NINTH EDITION MACROECONOMICS

NINTH EDITION MACROECONOMICS Theories and Policies Richard T. Froyen University of North Carolina Chapel Hill PEARSON …...

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NINTH EDITION

MACROECONOMICS Theories and Policies

Richard T. Froyen University of North Carolina Chapel Hill

PEARSON

Prentice Hall Upper Saddle River, New Jersey 07458

Contents Preface PART ONE

xix INTRODUCTION AND MEASUREMENT

CHAPTER 1 Introduction 2 N 1.1 What Is Macroeconomics? 2 1.2 Post-World War II U.S. Economic Performance

1.3

Output 3 Unemployment 4 Inflation 5 Inflation and Unemployment 6 The U.S. Federal Budget and Trade Deficits 8 Central Questions in Macroeconomics 10 Instability of Output 10 Movements in the Inflation Rate 10 The Output-Inflation Relationship 10 Growth Slowdown and Turnaround? 11 Implications of Deficits and Surpluses 11

1.4

Conclusion

l

3

12

CHAPTER 2 Measurement of Macroeconomic Variables 2.1 The National Income Accounts 13 2.2 Gross Domestic Product 14 Currently Produced 14 Final Goods and Services 14 Evaluated at Market Prices 15 2.3 National Income 17 2.4 Personal and Disposable Personal Income 20 2.5 Some National Income Accounting Identities 21 2.6 Measuring Price Changes: Real versus Nominal GDP Real GDP in Prices from a Base Year Chain-Weighted Real GDP 25

24

13

23

x

CONTENTS

2.7

The Consumer Price Index and the Producer Price Index

2.8

Measures of Cyclical Variation in Output

2.9

Conclusion 29 Perspectives 2.1 What GDP Is Not 18 Perspectives 2.2 National Income Accounts for England and Wales in 1688 22 Perspectives 2.3 Dating Business Cycles 29

PART T W O

27

CLASSICAL ECONOMICS A N D THE KEYNESIAN REVOLUTION 31

CHAPTER 3 . 3.1

Classical Macroeconomics (I): Output and Employment 32

The Starting Point

32

3.2

The Classical Revolution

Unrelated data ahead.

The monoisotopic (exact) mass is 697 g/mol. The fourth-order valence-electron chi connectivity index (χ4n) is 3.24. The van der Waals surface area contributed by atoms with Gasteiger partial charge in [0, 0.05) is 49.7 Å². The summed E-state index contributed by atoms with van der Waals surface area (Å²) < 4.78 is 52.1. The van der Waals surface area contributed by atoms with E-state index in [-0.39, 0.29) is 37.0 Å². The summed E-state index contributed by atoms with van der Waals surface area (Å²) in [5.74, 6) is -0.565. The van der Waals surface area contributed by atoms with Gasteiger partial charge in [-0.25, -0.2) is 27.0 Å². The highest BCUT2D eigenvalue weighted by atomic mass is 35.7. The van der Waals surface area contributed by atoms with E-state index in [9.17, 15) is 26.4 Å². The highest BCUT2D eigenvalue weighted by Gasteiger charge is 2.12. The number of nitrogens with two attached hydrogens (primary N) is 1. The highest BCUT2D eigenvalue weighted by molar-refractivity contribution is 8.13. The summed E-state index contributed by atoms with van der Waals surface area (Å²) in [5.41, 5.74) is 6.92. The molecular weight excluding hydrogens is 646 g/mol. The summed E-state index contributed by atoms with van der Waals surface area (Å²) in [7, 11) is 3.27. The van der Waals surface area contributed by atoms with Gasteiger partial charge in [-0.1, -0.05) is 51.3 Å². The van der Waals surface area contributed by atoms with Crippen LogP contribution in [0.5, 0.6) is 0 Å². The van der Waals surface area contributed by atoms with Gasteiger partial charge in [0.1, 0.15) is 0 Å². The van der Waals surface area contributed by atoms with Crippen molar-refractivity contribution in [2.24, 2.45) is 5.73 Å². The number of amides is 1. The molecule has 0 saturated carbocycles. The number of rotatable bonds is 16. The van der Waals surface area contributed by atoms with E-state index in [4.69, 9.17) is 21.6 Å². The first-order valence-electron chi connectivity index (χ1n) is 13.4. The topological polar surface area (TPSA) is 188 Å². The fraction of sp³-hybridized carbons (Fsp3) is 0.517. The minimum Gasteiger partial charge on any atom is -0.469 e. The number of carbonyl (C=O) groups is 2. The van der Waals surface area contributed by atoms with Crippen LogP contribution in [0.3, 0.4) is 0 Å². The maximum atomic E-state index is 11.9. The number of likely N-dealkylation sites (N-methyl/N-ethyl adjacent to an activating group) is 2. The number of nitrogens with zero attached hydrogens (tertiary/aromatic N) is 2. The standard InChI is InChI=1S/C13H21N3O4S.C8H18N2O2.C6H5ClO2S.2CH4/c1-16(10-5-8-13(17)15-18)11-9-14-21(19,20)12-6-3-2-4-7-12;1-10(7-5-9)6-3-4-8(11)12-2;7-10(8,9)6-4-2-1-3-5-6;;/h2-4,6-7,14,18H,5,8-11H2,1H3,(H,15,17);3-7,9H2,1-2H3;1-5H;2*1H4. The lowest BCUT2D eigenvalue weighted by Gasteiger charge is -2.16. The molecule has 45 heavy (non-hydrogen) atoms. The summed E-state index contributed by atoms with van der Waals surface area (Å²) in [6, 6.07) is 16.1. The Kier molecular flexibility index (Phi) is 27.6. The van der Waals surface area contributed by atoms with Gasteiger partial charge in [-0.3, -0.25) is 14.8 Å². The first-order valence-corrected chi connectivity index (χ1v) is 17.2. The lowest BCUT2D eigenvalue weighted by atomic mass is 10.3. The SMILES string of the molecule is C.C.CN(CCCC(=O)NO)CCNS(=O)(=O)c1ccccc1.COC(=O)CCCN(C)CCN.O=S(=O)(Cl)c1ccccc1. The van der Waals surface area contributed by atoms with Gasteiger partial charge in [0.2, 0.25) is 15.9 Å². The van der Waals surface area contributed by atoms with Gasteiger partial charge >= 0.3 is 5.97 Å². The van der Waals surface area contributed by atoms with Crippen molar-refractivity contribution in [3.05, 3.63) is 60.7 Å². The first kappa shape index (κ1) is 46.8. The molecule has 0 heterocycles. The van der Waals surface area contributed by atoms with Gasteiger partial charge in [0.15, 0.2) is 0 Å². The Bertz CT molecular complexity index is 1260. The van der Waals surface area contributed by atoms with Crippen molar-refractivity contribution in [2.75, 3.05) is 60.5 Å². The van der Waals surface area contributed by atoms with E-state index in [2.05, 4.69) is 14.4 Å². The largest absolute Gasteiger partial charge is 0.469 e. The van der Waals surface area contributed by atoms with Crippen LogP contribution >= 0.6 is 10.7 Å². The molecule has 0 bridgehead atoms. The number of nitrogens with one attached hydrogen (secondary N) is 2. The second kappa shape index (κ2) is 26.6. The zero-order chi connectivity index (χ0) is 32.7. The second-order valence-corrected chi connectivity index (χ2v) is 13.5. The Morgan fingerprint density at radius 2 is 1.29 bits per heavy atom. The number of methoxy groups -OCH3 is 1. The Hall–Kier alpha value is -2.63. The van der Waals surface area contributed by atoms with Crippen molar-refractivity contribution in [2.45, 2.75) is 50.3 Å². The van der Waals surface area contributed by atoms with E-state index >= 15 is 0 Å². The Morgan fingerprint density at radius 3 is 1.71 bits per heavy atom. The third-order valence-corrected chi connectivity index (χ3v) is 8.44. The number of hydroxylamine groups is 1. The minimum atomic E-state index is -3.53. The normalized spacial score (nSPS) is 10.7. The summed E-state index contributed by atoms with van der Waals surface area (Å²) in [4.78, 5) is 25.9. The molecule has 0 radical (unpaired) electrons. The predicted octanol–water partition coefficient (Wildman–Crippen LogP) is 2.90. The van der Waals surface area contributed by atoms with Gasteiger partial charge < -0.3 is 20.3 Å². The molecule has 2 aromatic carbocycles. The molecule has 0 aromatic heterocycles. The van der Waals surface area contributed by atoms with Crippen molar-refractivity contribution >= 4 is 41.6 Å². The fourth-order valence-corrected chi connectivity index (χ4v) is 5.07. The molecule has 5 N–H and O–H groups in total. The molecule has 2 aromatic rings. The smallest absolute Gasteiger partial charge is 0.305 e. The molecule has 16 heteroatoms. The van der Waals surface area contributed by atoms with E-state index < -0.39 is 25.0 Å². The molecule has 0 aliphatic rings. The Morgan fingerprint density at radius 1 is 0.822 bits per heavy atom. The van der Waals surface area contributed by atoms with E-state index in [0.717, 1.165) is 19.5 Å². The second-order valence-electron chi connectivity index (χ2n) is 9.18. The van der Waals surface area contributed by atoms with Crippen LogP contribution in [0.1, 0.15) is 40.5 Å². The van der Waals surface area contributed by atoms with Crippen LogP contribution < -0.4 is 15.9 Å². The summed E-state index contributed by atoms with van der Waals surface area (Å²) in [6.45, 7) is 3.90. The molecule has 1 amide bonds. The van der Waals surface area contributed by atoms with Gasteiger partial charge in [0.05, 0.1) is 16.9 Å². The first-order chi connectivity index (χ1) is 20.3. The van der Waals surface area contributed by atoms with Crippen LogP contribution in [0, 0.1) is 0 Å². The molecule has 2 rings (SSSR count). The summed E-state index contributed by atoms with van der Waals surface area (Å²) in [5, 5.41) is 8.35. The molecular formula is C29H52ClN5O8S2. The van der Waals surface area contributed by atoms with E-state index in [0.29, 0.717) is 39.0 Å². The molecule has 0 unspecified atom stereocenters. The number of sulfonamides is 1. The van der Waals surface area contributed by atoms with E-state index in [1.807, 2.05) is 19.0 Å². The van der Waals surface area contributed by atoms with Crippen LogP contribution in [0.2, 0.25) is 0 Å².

3.3

Production

3.4

Employment 37 Labor Demand 37 Labor Supply 39

3.5

Equilibrium Output and Employment 42 The Determinants of Output and Employment 44 Factors That Do Not Affect Output 48

3.6

Conclusion 48 Perspectives 3-1 Real Business Cycles: A First Look

CHAPTER 4 4.1

26

33

34

48

Classical Macroeconomics (II): Money, Prices, and Interest 51

The Quantity Theory of Money 51 The Equation of Exchange 51 The Cambridge Approach to the Quantity Theory The Classical Aggregate Demand Curve 54

53

4.2

The Classical Theory of the Interest Rate

56

4.3

Policy Implications of the Classical Equilibrium Model 60 Fiscal Policy 60 Monetary Policy 66

4.4

Conclusion 66 Perspectives 4-1 Money in Hyperinflations 57 Perspectives 4-2 Supply-Side Economics—A Modern Classical View 65

CONTENTS

CHAPTER 5 The Keynesian System (I): The Role of Aggregate Demand 68 5.1 5.2

The Problem of Unemployment 68 The Simple Keynesian Model: Conditions for Equilibrium Output 71 5.3 The Components of Aggregate Demand 76 Consumption 76 Investment 78 Government Spending and Taxes 80 5.4 Determining Equilibrium Income 80 5.5 Changes in Equilibrium Income 83 5.6 Fiscal Stabilization Policy 88 5.7 Exports and Imports in the Simple Keynesian Model ^5.8 Conclusion 93 Perspectives 5-1 Macroeconomic Controversies Perspectives 5-2 Fiscal Policy in Practice 90

90

72

CHAPTER 6 6.1

6.2

6.3

The Keynesian System (II): Money, Interest, and Income 97 Money in the Keynesian System 97

Interest Rates and Aggregate Demand 97 The Keynesian Theory of the Interest Rate 99 The Keynesian Theory of Money Demand 103 The Effects of an Increase in the Money Supply 107 Some Implications of Interest on Money 107 Going Forward 109 The IS-LM Model 109 Money Market Equilibrium: The LM Schedule 110 Product Market Equilibrium: The IS Schedule 119 The IS and LM Schedules Combined 129 Conclusion 131 Appendix: The A Igebra of the IS-LM Model 132 Perspectives 6-1 Residential Construction and the Interest Rate 100

CHAPTER 7 7.1

The Keynesian System (III): Policy Effects in the IS-LM Model 136 Factors That Affect Equilibrium Income and the Interest Rate 136

Monetary Influences: Shifts in the LM Schedule Real Influences: Shifts in the IS Schedule 137

136

xi

xii

CONTENTS 7.2

7.3

The Relative Effectiveness of Monetary and Fiscal Policy Policy Effectiveness and the Slope of the IS Schedule 144 Monetary Policy Effectiveness and the Slope of the IS Schedule Policy Effectiveness and the Slope of the LM Schedule 148 Conclusion 152 Appendix: Monetary and Fiscal Policy Multipliers in the IS-LM Model 157 Perspectives 7-1 The Monetary-Fiscal Policy Mix: Some Historical Examples 142 Perspectives 7-2 Japan in a Slump and the Liquidity Trap

143 144

153

CHAPTER 8 The Keynesian System (IV): Aggregate Supply and Demand 160 8.1

The Keynesian Aggregate Demand Schedule

8.2

The Keynesian Aggregate Demand Schedule Combined with the Classical Theory of Aggregate Supply 166

8.3